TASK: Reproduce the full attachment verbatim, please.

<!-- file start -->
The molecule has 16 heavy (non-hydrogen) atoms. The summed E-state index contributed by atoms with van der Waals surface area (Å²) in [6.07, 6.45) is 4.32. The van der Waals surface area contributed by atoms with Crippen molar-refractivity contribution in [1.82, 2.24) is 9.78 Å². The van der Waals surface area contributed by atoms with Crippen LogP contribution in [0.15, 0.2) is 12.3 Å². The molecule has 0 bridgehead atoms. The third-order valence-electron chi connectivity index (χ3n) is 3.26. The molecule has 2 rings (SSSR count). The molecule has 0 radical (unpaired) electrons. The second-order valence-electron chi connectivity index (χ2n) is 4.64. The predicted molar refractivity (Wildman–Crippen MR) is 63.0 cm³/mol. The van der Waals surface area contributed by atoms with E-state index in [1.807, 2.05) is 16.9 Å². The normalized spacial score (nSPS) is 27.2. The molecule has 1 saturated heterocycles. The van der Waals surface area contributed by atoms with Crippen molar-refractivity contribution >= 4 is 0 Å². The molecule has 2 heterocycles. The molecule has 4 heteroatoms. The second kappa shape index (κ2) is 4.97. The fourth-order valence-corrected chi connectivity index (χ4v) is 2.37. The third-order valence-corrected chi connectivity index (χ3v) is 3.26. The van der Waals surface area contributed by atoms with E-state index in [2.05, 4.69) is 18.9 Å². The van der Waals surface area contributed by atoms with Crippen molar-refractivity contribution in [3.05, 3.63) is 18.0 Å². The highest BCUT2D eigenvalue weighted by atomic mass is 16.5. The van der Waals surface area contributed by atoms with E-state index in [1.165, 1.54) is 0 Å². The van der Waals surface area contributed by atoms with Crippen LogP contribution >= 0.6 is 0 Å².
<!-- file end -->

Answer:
The molecule has 16 heavy (non-hydrogen) atoms. The summed E-state index contributed by atoms with van der Waals surface area (Å²) in [6.07, 6.45) is 4.32. The van der Waals surface area contributed by atoms with Crippen molar-refractivity contribution in [1.82, 2.24) is 9.78 Å². The van der Waals surface area contributed by atoms with Crippen LogP contribution in [0.15, 0.2) is 12.3 Å². The molecule has 0 bridgehead atoms. The third-order valence-electron chi connectivity index (χ3n) is 3.26. The molecule has 2 rings (SSSR count). The molecule has 0 radical (unpaired) electrons. The second-order valence-electron chi connectivity index (χ2n) is 4.64. The predicted molar refractivity (Wildman–Crippen MR) is 63.0 cm³/mol. The van der Waals surface area contributed by atoms with E-state index in [1.807, 2.05) is 16.9 Å². The normalized spacial score (nSPS) is 27.2. The molecule has 1 saturated heterocycles. The van der Waals surface area contributed by atoms with Crippen molar-refractivity contribution >= 4 is 0 Å². The molecule has 2 heterocycles. The molecule has 4 heteroatoms. The second kappa shape index (κ2) is 4.97. The fourth-order valence-corrected chi connectivity index (χ4v) is 2.37. The third-order valence-corrected chi connectivity index (χ3v) is 3.26. The van der Waals surface area contributed by atoms with E-state index in [2.05, 4.69) is 18.9 Å². The van der Waals surface area contributed by atoms with Crippen molar-refractivity contribution in [3.05, 3.63) is 18.0 Å². The highest BCUT2D eigenvalue weighted by atomic mass is 16.5. The van der Waals surface area contributed by atoms with E-state index in [1.165, 1.54) is 0 Å². The van der Waals surface area contributed by atoms with Crippen LogP contribution >= 0.6 is 0 Å².